EK: It’s from the middle of 1735 I think. It was during the battle of the Plains of Abraham and it was carried into battle, which I doubt a little bit because it was absolutely huge. You know, it was over 2 meters high. I mean it was a big thing and in the middle, it had the picture of the Madonna and in each corner it had the fleur de lis and they were the symbol and stayed the symbol for Quebec and it came from this flag. It was the first time these symbols had been used and apparently it was carried into battle and Mary's mantle caught a big cannon and actually most of Mary's mantle and her figure was missing because a cannonball went right through it. Well, that's what the story was, but you know, to get something straight through the middle of the textile, it has to be held taught on all four corners otherwise the textile would be you know injured but a clear hole…? Anyways, but it's a wonderful story, it doesn't matter, you know, the myth is more important than reality and this flag was carried I think close to 100 years in Saint Jean-Baptiste parades and when it started falling apart, the good nuns said, “Oh! We fix it.” And they glued it with potato starch to a new silk backing and then it was carried again and then it looked very tattered again because even the silk backing gave in and they lost more and more bits and pieces. So they rolled the flag up and still carried it in parades and it just stayed rolled up and then there were some curators at the Museum of Civilization in Quebec City and they decided this had to be unrolled. I don't know if they were disappointed, but they applied to CCI and so we went through the very painful way of slowly unfolding the banner and then we had to remove the backing which the nuns had added because that was completely torn too and so it, I think it took me… It took us actually, it took us a few months to draw… to use overlays and draw exactly where each fragment is because we knew when we would remove the back it would be very hard to, you know, to keep the fragment exactly where there were. So we did that and then the fragment, we had to remove the starch from them. So all the fragments turned—the only comparison I have—into little tomato peels. You know when you peel a tomato after you dip in hot water? It all curls up. So it was a painful, slow process and then we had the real problem that the flag was of such historic importance that we had to find the treatment which was completely, utterly, reversible. So in 50 years or 100 years from now somebody who knows better than we did could treat the flag without any problem.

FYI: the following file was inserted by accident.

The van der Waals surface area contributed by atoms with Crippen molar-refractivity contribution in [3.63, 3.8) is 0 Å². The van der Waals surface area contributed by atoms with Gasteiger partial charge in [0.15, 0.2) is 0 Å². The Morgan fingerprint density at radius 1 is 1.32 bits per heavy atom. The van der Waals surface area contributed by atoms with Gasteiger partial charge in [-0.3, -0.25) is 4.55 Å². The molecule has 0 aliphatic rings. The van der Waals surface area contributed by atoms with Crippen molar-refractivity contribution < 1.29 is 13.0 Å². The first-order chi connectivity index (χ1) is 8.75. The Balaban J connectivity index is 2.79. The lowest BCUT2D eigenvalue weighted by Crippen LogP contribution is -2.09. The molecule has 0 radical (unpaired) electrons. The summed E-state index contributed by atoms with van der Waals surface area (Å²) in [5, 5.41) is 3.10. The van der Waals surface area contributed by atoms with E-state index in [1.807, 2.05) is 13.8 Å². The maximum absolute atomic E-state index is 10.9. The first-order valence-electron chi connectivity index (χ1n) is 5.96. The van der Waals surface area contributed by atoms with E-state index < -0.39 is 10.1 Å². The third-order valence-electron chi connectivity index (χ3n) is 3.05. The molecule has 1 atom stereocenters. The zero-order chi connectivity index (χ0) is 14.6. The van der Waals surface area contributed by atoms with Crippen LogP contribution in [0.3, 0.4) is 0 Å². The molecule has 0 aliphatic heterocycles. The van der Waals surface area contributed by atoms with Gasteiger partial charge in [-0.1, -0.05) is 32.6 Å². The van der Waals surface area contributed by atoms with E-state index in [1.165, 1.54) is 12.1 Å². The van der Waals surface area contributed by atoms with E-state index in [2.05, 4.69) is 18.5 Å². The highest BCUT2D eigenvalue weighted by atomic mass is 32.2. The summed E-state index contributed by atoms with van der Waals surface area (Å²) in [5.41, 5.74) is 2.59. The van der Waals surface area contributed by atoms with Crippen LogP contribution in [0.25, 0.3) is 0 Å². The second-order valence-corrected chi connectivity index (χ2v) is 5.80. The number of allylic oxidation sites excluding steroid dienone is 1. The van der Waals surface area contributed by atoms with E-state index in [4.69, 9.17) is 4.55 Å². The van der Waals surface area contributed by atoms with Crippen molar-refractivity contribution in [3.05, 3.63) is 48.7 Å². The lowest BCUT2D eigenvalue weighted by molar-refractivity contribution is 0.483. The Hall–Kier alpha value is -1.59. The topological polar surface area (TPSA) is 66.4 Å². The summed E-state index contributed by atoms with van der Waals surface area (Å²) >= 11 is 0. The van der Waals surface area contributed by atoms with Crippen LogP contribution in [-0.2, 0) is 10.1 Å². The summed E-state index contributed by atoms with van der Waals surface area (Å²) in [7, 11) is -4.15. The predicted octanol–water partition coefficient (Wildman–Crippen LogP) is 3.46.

JPD: Which is essentially helping the future conservators undo your “potato starch.”


EK: Yeah, our tomato peels, you know! [Laughter] Anyways, so even to then we had to flatten its fragment and try to remove and Season Tse and Helen Burgess were very helpful and finding a way how to do it but… and because of the reversibility you know which is one of the creeds in conservation that it has to be reversible and we felt in that—these circumstances it had to be truly, utterly reversible. Anybody could reverse it later on so we devised a treatment where we sandwiched the flag between two layers of fabric: the bottom layer which was silk, which was dyed and the color of the original of the flag and then we covered it with “Stabletex” and then, well first the silk backing, then with the drawing—the position drawing we had we've returned all the fragments, you know, they were all numbered and they were all in little groups.


NNM: How many pieces were there?


EK: You know, I kept myself from counting because I would have probably quit my job at that point! [Laughter] It was just… no I mean there were teeny little perhaps the biggest was perhaps a centimeter and a half. 


JPD: How long was the project?